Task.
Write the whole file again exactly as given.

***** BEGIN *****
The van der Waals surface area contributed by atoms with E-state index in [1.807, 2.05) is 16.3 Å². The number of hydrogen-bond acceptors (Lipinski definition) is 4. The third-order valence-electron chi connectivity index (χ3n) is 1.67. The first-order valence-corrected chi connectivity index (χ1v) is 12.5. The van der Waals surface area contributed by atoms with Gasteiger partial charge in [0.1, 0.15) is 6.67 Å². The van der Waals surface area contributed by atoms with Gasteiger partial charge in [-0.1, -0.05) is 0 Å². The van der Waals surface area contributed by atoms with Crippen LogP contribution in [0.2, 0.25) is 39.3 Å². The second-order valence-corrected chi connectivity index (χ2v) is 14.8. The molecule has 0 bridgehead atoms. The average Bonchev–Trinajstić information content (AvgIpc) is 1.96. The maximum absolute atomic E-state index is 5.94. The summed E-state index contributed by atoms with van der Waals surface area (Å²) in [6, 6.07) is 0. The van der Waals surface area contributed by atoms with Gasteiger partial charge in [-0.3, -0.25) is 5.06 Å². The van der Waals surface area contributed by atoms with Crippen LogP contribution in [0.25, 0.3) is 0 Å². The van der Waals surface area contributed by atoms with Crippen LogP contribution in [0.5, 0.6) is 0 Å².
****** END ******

The van der Waals surface area contributed by atoms with E-state index in [1.807, 2.05) is 16.3 Å². The number of hydrogen-bond acceptors (Lipinski definition) is 4. The third-order valence-electron chi connectivity index (χ3n) is 1.67. The first-order valence-corrected chi connectivity index (χ1v) is 12.5. The van der Waals surface area contributed by atoms with Gasteiger partial charge in [0.1, 0.15) is 6.67 Å². The van der Waals surface area contributed by atoms with Gasteiger partial charge in [-0.1, -0.05) is 0 Å². The van der Waals surface area contributed by atoms with Crippen LogP contribution in [0.2, 0.25) is 39.3 Å². The second-order valence-corrected chi connectivity index (χ2v) is 14.8. The molecule has 0 bridgehead atoms. The average Bonchev–Trinajstić information content (AvgIpc) is 1.96. The maximum absolute atomic E-state index is 5.94. The summed E-state index contributed by atoms with van der Waals surface area (Å²) in [6, 6.07) is 0. The van der Waals surface area contributed by atoms with Gasteiger partial charge in [-0.3, -0.25) is 5.06 Å². The van der Waals surface area contributed by atoms with Crippen LogP contribution in [0.25, 0.3) is 0 Å². The van der Waals surface area contributed by atoms with Crippen LogP contribution in [0.5, 0.6) is 0 Å².